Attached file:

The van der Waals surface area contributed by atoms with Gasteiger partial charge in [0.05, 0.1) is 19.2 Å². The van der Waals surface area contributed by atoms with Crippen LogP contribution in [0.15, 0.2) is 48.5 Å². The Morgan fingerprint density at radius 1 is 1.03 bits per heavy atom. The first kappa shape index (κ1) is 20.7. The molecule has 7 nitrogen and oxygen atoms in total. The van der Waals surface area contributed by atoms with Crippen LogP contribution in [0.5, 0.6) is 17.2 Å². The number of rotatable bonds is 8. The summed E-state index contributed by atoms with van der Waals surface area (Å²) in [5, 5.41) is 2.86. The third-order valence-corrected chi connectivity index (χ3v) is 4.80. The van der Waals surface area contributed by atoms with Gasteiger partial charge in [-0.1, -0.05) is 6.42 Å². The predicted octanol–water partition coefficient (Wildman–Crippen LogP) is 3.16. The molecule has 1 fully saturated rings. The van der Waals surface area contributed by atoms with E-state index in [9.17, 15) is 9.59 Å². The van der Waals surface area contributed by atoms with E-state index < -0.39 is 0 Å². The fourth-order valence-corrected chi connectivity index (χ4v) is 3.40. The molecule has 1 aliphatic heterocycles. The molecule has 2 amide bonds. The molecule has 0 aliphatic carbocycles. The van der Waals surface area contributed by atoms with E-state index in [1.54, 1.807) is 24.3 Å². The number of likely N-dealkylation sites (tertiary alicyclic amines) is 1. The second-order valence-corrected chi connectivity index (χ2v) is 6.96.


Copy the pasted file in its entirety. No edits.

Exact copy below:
The van der Waals surface area contributed by atoms with Gasteiger partial charge in [0.05, 0.1) is 19.2 Å². The van der Waals surface area contributed by atoms with Crippen LogP contribution in [0.15, 0.2) is 48.5 Å². The Morgan fingerprint density at radius 1 is 1.03 bits per heavy atom. The first kappa shape index (κ1) is 20.7. The molecule has 7 nitrogen and oxygen atoms in total. The van der Waals surface area contributed by atoms with Crippen LogP contribution in [0.5, 0.6) is 17.2 Å². The number of rotatable bonds is 8. The summed E-state index contributed by atoms with van der Waals surface area (Å²) in [5, 5.41) is 2.86. The third-order valence-corrected chi connectivity index (χ3v) is 4.80. The van der Waals surface area contributed by atoms with Gasteiger partial charge in [-0.1, -0.05) is 6.42 Å². The predicted octanol–water partition coefficient (Wildman–Crippen LogP) is 3.16. The molecule has 1 fully saturated rings. The van der Waals surface area contributed by atoms with E-state index in [9.17, 15) is 9.59 Å². The van der Waals surface area contributed by atoms with E-state index < -0.39 is 0 Å². The fourth-order valence-corrected chi connectivity index (χ4v) is 3.40. The molecule has 1 aliphatic heterocycles. The molecule has 2 amide bonds. The molecule has 0 aliphatic carbocycles. The van der Waals surface area contributed by atoms with E-state index in [1.54, 1.807) is 24.3 Å². The number of likely N-dealkylation sites (tertiary alicyclic amines) is 1. The second-order valence-corrected chi connectivity index (χ2v) is 6.96.